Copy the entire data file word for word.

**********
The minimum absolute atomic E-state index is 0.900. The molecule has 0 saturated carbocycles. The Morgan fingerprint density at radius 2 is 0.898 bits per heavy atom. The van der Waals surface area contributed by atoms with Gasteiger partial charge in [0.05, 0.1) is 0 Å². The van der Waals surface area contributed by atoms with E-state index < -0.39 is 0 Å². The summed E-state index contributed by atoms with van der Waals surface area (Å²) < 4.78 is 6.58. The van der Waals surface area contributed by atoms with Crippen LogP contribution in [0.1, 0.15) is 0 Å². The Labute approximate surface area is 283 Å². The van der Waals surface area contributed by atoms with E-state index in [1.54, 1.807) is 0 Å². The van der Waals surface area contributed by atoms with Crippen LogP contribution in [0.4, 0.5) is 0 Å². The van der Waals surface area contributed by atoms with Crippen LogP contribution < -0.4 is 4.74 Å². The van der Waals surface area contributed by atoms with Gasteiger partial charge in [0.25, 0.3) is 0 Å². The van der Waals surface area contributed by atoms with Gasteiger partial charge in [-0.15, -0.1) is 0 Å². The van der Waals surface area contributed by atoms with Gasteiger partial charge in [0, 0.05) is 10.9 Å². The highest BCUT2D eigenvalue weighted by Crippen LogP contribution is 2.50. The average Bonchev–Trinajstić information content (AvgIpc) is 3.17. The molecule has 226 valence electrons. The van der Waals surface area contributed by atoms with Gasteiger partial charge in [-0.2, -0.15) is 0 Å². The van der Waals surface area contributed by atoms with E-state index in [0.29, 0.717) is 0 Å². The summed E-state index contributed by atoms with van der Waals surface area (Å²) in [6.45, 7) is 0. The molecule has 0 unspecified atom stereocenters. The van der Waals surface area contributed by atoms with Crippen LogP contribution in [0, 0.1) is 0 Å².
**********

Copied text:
The minimum absolute atomic E-state index is 0.900. The molecule has 0 saturated carbocycles. The Morgan fingerprint density at radius 2 is 0.898 bits per heavy atom. The van der Waals surface area contributed by atoms with Gasteiger partial charge in [0.05, 0.1) is 0 Å². The van der Waals surface area contributed by atoms with E-state index < -0.39 is 0 Å². The summed E-state index contributed by atoms with van der Waals surface area (Å²) < 4.78 is 6.58. The van der Waals surface area contributed by atoms with Crippen LogP contribution in [0.1, 0.15) is 0 Å². The Labute approximate surface area is 283 Å². The van der Waals surface area contributed by atoms with E-state index in [1.54, 1.807) is 0 Å². The van der Waals surface area contributed by atoms with Crippen LogP contribution in [0.4, 0.5) is 0 Å². The van der Waals surface area contributed by atoms with Crippen LogP contribution < -0.4 is 4.74 Å². The van der Waals surface area contributed by atoms with Gasteiger partial charge in [0.25, 0.3) is 0 Å². The van der Waals surface area contributed by atoms with Gasteiger partial charge in [-0.15, -0.1) is 0 Å². The van der Waals surface area contributed by atoms with Gasteiger partial charge in [0, 0.05) is 10.9 Å². The highest BCUT2D eigenvalue weighted by Crippen LogP contribution is 2.50. The average Bonchev–Trinajstić information content (AvgIpc) is 3.17. The molecule has 226 valence electrons. The van der Waals surface area contributed by atoms with Gasteiger partial charge in [-0.2, -0.15) is 0 Å². The van der Waals surface area contributed by atoms with E-state index in [0.29, 0.717) is 0 Å². The summed E-state index contributed by atoms with van der Waals surface area (Å²) in [6.45, 7) is 0. The molecule has 0 unspecified atom stereocenters. The van der Waals surface area contributed by atoms with Crippen LogP contribution in [0, 0.1) is 0 Å².